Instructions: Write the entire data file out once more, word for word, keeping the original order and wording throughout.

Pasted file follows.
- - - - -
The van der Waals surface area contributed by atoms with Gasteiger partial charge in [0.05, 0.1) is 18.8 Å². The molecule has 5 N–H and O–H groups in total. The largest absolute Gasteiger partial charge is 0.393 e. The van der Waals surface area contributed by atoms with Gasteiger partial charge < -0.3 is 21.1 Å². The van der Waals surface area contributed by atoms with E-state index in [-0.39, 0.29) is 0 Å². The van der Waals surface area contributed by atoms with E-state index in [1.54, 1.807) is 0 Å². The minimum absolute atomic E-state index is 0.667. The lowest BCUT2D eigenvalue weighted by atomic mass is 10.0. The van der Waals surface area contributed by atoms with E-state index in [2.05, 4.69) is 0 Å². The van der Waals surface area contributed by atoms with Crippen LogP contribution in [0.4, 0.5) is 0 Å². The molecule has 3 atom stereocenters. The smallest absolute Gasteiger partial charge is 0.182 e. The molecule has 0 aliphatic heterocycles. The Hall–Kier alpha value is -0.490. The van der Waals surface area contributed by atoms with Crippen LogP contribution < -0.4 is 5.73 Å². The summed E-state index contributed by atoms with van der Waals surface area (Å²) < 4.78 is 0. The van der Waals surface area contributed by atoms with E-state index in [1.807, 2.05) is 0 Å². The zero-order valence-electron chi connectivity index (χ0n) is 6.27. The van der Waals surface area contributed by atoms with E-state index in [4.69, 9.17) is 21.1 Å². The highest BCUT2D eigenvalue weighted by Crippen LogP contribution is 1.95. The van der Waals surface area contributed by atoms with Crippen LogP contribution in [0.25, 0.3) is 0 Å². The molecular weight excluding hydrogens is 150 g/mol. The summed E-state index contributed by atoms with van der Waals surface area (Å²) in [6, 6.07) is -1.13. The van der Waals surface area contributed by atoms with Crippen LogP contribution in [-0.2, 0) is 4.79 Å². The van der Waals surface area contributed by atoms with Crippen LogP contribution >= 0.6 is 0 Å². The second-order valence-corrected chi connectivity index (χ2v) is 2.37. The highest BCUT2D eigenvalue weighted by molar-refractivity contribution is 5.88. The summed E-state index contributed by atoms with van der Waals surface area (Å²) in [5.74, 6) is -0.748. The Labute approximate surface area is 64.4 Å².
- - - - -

The van der Waals surface area contributed by atoms with Gasteiger partial charge in [0.05, 0.1) is 18.8 Å². The molecule has 5 N–H and O–H groups in total. The largest absolute Gasteiger partial charge is 0.393 e. The van der Waals surface area contributed by atoms with Gasteiger partial charge < -0.3 is 21.1 Å². The van der Waals surface area contributed by atoms with E-state index in [-0.39, 0.29) is 0 Å². The van der Waals surface area contributed by atoms with E-state index in [1.54, 1.807) is 0 Å². The minimum absolute atomic E-state index is 0.667. The lowest BCUT2D eigenvalue weighted by atomic mass is 10.0. The van der Waals surface area contributed by atoms with E-state index in [2.05, 4.69) is 0 Å². The van der Waals surface area contributed by atoms with Crippen LogP contribution in [0.4, 0.5) is 0 Å². The molecule has 3 atom stereocenters. The smallest absolute Gasteiger partial charge is 0.182 e. The molecule has 0 aliphatic heterocycles. The Hall–Kier alpha value is -0.490. The van der Waals surface area contributed by atoms with Crippen LogP contribution < -0.4 is 5.73 Å². The summed E-state index contributed by atoms with van der Waals surface area (Å²) < 4.78 is 0. The van der Waals surface area contributed by atoms with E-state index in [1.807, 2.05) is 0 Å². The zero-order valence-electron chi connectivity index (χ0n) is 6.27. The van der Waals surface area contributed by atoms with E-state index in [4.69, 9.17) is 21.1 Å². The highest BCUT2D eigenvalue weighted by Crippen LogP contribution is 1.95. The van der Waals surface area contributed by atoms with Crippen LogP contribution in [0.25, 0.3) is 0 Å². The molecular weight excluding hydrogens is 150 g/mol. The summed E-state index contributed by atoms with van der Waals surface area (Å²) in [6, 6.07) is -1.13. The van der Waals surface area contributed by atoms with Crippen LogP contribution in [-0.2, 0) is 4.79 Å². The van der Waals surface area contributed by atoms with Crippen LogP contribution >= 0.6 is 0 Å². The second-order valence-corrected chi connectivity index (χ2v) is 2.37. The highest BCUT2D eigenvalue weighted by molar-refractivity contribution is 5.88. The summed E-state index contributed by atoms with van der Waals surface area (Å²) in [5.74, 6) is -0.748. The Labute approximate surface area is 64.4 Å².